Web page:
For sure. Some of my favorite films are horror movies. But I’ve always tended to lean toward being more attracted to films I find horrifying, films which don’t necessarily tick the genre boxes. I was always looking at films that I probably shouldn’t be watching when I was growing up. I watched a lot of Asia Extreme things like The Grudge, Dumplings, A Tale of Two Sisters, Tetsuo: Iron Man… visceral, squirm-inducing horror. I was also obsessed with Darren Aronofsky’s PI. Again, I was seeking out shock-value reactions. I liked weird, shocking films, but it’s most satisfying when you feel like you get them, you get a character and you get the place that this extreme stuff is coming from. I find that very appealing, particularly growing up in the countryside in England without many friends. This was my exciting form of escapism.

You said your script was influenced by Taxi Driver. How so?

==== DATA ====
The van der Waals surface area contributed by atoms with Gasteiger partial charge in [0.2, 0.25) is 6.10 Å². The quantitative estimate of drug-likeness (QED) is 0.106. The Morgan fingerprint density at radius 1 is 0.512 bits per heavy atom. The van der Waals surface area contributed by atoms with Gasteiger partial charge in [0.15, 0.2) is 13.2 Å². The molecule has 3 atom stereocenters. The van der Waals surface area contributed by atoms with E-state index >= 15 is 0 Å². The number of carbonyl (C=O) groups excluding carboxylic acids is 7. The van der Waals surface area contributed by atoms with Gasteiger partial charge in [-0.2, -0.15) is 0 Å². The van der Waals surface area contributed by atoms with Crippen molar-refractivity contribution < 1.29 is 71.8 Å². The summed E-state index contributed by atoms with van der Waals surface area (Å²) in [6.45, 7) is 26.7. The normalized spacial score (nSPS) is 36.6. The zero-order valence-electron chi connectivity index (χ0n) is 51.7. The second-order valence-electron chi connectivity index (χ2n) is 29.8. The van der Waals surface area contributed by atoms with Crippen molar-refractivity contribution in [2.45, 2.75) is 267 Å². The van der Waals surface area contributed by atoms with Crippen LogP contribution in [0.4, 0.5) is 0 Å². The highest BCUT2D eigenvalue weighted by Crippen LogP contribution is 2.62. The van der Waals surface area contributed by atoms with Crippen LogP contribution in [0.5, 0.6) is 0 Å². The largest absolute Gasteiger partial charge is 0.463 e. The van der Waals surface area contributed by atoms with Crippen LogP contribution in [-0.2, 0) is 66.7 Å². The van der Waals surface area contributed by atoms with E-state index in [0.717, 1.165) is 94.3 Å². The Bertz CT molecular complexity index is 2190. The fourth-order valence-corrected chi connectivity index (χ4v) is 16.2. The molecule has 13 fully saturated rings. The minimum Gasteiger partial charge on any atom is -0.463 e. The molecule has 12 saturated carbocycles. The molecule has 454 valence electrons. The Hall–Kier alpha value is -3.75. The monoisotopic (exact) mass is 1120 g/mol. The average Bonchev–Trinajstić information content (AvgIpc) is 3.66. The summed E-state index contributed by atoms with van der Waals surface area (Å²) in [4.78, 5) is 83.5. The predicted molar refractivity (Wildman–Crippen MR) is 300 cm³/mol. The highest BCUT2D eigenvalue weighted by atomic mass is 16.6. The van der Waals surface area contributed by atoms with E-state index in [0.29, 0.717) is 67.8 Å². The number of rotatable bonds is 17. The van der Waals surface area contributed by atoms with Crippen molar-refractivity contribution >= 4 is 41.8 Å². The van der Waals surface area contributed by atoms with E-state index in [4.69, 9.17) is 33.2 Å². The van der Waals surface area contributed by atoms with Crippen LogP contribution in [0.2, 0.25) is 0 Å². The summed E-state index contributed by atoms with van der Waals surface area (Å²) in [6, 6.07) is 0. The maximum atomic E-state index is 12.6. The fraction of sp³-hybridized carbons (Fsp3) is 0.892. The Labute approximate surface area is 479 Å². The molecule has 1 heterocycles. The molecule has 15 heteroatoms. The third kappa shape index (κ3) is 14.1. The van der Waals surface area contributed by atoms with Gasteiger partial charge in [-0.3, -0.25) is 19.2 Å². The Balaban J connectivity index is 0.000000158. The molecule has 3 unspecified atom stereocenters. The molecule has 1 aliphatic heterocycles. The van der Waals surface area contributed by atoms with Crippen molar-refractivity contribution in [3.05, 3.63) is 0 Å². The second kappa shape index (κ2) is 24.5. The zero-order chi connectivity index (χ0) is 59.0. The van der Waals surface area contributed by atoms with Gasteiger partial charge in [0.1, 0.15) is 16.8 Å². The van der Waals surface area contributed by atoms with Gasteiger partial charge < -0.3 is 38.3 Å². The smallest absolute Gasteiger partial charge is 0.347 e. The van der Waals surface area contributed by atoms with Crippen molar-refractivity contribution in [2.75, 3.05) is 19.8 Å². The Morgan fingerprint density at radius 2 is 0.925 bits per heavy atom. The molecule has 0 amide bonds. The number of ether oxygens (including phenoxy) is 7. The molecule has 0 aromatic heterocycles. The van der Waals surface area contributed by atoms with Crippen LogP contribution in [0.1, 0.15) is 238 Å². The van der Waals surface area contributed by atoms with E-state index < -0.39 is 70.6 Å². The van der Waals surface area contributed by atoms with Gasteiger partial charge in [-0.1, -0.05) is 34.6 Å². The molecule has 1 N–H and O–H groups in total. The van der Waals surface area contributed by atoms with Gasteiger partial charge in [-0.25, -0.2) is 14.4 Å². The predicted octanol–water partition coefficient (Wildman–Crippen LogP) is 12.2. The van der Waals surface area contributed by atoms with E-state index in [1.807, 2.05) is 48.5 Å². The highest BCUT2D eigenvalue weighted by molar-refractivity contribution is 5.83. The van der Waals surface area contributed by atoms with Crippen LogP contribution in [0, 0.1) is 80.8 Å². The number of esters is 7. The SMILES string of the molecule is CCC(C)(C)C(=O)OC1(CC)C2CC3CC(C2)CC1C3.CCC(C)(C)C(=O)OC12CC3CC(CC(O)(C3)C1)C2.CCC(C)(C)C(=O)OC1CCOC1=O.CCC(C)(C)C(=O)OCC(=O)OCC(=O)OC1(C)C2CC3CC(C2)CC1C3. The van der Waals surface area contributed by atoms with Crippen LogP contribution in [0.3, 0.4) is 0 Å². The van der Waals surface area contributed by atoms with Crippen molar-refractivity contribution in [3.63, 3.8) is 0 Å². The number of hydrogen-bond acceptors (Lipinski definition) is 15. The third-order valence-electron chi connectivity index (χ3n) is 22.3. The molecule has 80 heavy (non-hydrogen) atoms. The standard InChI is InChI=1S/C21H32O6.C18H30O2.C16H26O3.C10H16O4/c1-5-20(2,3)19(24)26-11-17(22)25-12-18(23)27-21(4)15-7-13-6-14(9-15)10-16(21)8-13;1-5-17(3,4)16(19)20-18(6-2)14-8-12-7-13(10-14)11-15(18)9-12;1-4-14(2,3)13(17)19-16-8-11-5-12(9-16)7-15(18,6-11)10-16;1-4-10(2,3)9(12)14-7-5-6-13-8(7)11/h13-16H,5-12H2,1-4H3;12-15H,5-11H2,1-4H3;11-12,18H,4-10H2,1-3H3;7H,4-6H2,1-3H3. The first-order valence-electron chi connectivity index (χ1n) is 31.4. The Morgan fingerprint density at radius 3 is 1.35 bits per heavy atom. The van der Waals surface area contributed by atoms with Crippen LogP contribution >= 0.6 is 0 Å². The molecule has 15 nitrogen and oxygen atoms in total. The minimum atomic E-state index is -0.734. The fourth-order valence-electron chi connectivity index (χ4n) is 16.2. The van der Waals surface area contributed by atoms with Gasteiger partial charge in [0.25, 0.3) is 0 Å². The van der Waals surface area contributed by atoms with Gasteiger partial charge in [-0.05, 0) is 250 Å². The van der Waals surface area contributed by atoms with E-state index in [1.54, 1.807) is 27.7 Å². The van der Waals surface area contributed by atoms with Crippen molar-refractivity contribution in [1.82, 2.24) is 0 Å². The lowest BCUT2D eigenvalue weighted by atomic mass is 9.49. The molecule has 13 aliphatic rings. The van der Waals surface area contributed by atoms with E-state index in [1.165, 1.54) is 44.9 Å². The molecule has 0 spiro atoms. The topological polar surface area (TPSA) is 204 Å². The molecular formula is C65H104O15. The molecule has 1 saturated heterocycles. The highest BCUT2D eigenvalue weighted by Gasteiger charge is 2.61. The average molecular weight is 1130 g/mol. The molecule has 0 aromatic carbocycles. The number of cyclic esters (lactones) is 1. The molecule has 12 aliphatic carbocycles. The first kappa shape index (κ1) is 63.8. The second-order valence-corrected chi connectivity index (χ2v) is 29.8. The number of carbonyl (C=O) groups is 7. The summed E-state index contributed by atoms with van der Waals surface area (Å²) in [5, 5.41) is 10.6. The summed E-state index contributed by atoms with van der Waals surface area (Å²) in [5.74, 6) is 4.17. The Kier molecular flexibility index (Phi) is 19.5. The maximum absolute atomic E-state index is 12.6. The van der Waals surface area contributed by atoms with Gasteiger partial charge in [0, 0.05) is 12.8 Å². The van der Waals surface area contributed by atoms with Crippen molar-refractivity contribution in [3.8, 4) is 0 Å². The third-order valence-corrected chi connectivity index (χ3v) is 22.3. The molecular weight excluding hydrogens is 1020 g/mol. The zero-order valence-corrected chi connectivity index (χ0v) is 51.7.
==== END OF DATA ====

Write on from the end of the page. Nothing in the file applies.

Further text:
Maud and Travis Bickle have a fair amount in common as neurotic antiheroes, people who in some way feel completely ignored and overlooked by society and have a very different narrative going on in their heads about how they see themselves compared to how the rest of the world sees them. They’ve got different missions in some ways. He feels that he’s going to do something big and important to change society, but he’s not quite sure what it is. Travis Bickle has these grandiose delusions about himself. I like that. If Saint Maud wasn’t told from her perspective, it could very easily be this quite bleak, small, social-realistic thing, about a traumatized nurse with mental health issues who isn’t getting the help that she needs. That story’s there, but that wasn’t the perspective I wanted to tell it from. The stuff that she thinks is going on is much more epic on a grand scale. I like antiheroes who you can empathize with, but you’re not sure if you can trust them. These characters have a sense of self-loathing and also incredible arrogance in some ways. Those contradictions are very human. Cinema is inherently voyeuristic, and it’s a medium that really allows you to put yourself in someone else’s shoes and have a window into a completely different character’s life.